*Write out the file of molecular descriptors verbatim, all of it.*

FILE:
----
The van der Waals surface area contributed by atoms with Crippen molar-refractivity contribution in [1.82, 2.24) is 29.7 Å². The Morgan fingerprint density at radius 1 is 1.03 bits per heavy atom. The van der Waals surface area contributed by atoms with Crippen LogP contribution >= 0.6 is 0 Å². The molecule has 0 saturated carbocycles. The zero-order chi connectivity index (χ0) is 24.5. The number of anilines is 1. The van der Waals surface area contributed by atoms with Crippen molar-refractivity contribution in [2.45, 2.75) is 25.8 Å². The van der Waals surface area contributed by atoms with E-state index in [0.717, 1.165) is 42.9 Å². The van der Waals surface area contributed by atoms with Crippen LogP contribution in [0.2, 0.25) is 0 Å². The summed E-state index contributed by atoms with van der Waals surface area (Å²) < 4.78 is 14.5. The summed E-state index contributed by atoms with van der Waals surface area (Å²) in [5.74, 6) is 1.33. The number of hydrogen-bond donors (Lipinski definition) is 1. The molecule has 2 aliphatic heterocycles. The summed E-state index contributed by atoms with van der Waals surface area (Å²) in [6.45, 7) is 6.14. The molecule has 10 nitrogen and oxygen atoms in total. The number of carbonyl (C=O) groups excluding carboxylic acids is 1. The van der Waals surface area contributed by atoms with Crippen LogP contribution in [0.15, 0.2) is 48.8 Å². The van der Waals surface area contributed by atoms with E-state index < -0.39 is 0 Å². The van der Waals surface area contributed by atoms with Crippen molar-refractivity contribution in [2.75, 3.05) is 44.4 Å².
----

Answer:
The van der Waals surface area contributed by atoms with Crippen molar-refractivity contribution in [1.82, 2.24) is 29.7 Å². The Morgan fingerprint density at radius 1 is 1.03 bits per heavy atom. The van der Waals surface area contributed by atoms with Crippen LogP contribution >= 0.6 is 0 Å². The molecule has 0 saturated carbocycles. The zero-order chi connectivity index (χ0) is 24.5. The number of anilines is 1. The van der Waals surface area contributed by atoms with Crippen molar-refractivity contribution in [2.45, 2.75) is 25.8 Å². The van der Waals surface area contributed by atoms with E-state index in [0.717, 1.165) is 42.9 Å². The van der Waals surface area contributed by atoms with Crippen LogP contribution in [0.2, 0.25) is 0 Å². The summed E-state index contributed by atoms with van der Waals surface area (Å²) < 4.78 is 14.5. The summed E-state index contributed by atoms with van der Waals surface area (Å²) in [5.74, 6) is 1.33. The number of hydrogen-bond donors (Lipinski definition) is 1. The molecule has 2 aliphatic heterocycles. The summed E-state index contributed by atoms with van der Waals surface area (Å²) in [6.45, 7) is 6.14. The molecule has 10 nitrogen and oxygen atoms in total. The number of carbonyl (C=O) groups excluding carboxylic acids is 1. The van der Waals surface area contributed by atoms with Crippen LogP contribution in [0.15, 0.2) is 48.8 Å². The van der Waals surface area contributed by atoms with E-state index < -0.39 is 0 Å². The van der Waals surface area contributed by atoms with Crippen molar-refractivity contribution in [2.75, 3.05) is 44.4 Å².